read more blog posts from 'the scalpel' >


Improving care at the touch of a screen

08/08/2017Improving care at the touch of a screen

When it comes to dementia, having a calm and safe environment can have a substantial impact on a patient’s quality of life. NHE’s Jos... more >
A new approach to talent management

25/07/2017A new approach to talent management

Martin Hancock, national lead for talent management at NHS Leadership Academy, and Gill Rooke, the organisation’s senior operations manager... more >
Enabling greater integration through ACSs

25/07/2017Enabling greater integration through ACSs

At this year’s NHS Confed, Simon Stevens revealed the first wave of accountable care systems (ACSs). NHE speaks to Ian Dodge, the director ... more >
How NHS organisations can protect themselves against cyber crime

25/07/2017How NHS organisations can protect themselves against cyber crime

On 12 May, a global cyber-attack occurred on an unprecedented scale. It affected organisations across the globe and, though it did not specifical... more >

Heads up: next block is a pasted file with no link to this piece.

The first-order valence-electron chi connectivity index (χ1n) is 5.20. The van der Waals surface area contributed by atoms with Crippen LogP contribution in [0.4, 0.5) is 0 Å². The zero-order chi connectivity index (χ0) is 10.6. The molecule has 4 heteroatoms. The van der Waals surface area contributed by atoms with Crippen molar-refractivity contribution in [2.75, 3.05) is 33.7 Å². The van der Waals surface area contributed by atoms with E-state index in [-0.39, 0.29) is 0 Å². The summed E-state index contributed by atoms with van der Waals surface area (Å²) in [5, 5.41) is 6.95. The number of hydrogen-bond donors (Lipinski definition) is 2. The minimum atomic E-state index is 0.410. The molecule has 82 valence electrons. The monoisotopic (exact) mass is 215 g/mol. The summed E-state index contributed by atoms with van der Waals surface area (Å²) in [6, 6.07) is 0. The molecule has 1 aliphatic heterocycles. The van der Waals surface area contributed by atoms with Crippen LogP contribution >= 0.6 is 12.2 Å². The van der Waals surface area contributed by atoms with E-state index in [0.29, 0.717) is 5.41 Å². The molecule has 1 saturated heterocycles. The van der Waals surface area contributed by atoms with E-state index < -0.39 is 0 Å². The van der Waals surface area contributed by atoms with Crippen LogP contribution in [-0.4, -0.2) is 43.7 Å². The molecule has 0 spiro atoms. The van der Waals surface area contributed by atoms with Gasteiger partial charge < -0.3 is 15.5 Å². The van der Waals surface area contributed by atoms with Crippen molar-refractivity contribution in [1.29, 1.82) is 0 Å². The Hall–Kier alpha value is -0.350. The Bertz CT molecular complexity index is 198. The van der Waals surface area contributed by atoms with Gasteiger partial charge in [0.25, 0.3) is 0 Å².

last word

Your personality, your leadership

Your personality, your leadership

Deirdre Wallace, clinical skills manager at UCL Medical School, discusses the importance of learning about leadership and self while at medical school. Approximately five years ago, I was ch... more > more last word articles >

editor's comment

13/06/2017Tackling the major challenges facing the NHS

As you will have gathered from the front cover, a theme that runs throughout this edition of NHE is about empowering and involving the workforce in order to deliver innovative change across the system.  Professor Jane Dacre, president of the Royal College of Physicians, highlights on page 16 the importance of sustainability and trans... read more >

health service focus

Securing the health service with openness and transparency

08/08/2017Securing the health service with openness and transparency

Mike Lees, head of business security at Barns... more >
Transforming health and care: the Dorset story

08/08/2017Transforming health and care: the Dorset story

Phil Richardson, Dorset STP lead director, ex... more >